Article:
President David Granger last evening urged all Guyanese to commemorate ‘Demerara Martyrs’ Day’, stating that future generations must not forget that their freedom was bought at the high price of the martyrdom of hundreds of enslaved Africans.
Speaking at the commemoration ceremony of the 1823 Demerara Revolt for which August 20th has been named ‘Demerara Martyrs’ Day’, at the Monument on Atlantic Avenue, the President said that August is a month of solemn remembrance and commemoration.
“August reminds us that the freedom from enslavement which we gained 180 years ago was paid for by the martyrdom of our ancestors. We commemorated, on August 1, 2018, the 180th anniversary of the Emancipation from enslavement when over 85,000 Africans were finally freed from that cruel and inhumane system. We commemorated, on August 3, the Essequibo Revolt of 1834 when Africans, mistakenly believing they had been emancipated, assembled in the churchyard at La Belle Alliance and resisted being forced to work for four more years as a period of apprenticeship. We commemorated, in August also, the ‘maroon’ rebellion of 1795 on West Demerara. We assemble here today to remember the martyrdom of more than 200 Africans during the Demerara Revolt of 1823,” he said.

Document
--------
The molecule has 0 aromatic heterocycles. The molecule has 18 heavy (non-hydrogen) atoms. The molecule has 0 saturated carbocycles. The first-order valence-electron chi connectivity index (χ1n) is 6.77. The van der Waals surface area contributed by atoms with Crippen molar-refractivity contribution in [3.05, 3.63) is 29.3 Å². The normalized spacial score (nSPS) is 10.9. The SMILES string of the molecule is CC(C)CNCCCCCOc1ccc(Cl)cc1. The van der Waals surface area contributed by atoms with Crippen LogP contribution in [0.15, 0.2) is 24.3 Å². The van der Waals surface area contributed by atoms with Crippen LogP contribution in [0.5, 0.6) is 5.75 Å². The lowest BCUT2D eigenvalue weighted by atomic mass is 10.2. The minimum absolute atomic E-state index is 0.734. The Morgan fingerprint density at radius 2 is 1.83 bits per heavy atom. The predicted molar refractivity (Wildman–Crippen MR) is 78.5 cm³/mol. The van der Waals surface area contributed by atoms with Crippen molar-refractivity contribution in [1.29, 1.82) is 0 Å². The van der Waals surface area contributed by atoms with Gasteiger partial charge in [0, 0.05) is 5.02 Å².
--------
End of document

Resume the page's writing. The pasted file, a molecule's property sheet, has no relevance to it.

“The Demerara Revolt turned into a massacre when the British West India Regiment and other forces deployed to quell the revolt, opened fire upon on a group of 2,000 Africans at Bachelor’s Adventure, slaughtering more than 200 there.
The rebels were pursued along the East Coast Demerara, brought to hasty drumhead trials, most lasting a few minutes, found guilty on the basis of flimsy evidence and sentenced to executions and floggings. Those sentenced to death were tied to trees and shot immediately. Their corpses were laid side by side on the ground, decapitated and their heads placed on poles on the public roads in front of the plantations of the East Coast,” Granger said.
He added: “The Demerara Revolt was suppressed but it ignited the flame of freedom. News of the bloody suppression of the Revolt triggered outrage in Britain. The Revolt’s role in the passage of the Emancipation Act ten years later in 1833 is undisputed. The Cooperative Republic of Guyana has designated 20th August as ‘Demerara Martyrs’ Day’ in homage to the victims of the Demerara Revolt. This day and this ceremony remind us that freedom was not an Imperial gift but was won through the sacrifices and martyrdom of our ancestors. I urge Guyanese to continue to commemorate this event. I urge future generations to remember that freedom was bought at the high price of the martyrdom of hundreds of Africans on August 20, 1823,” he said.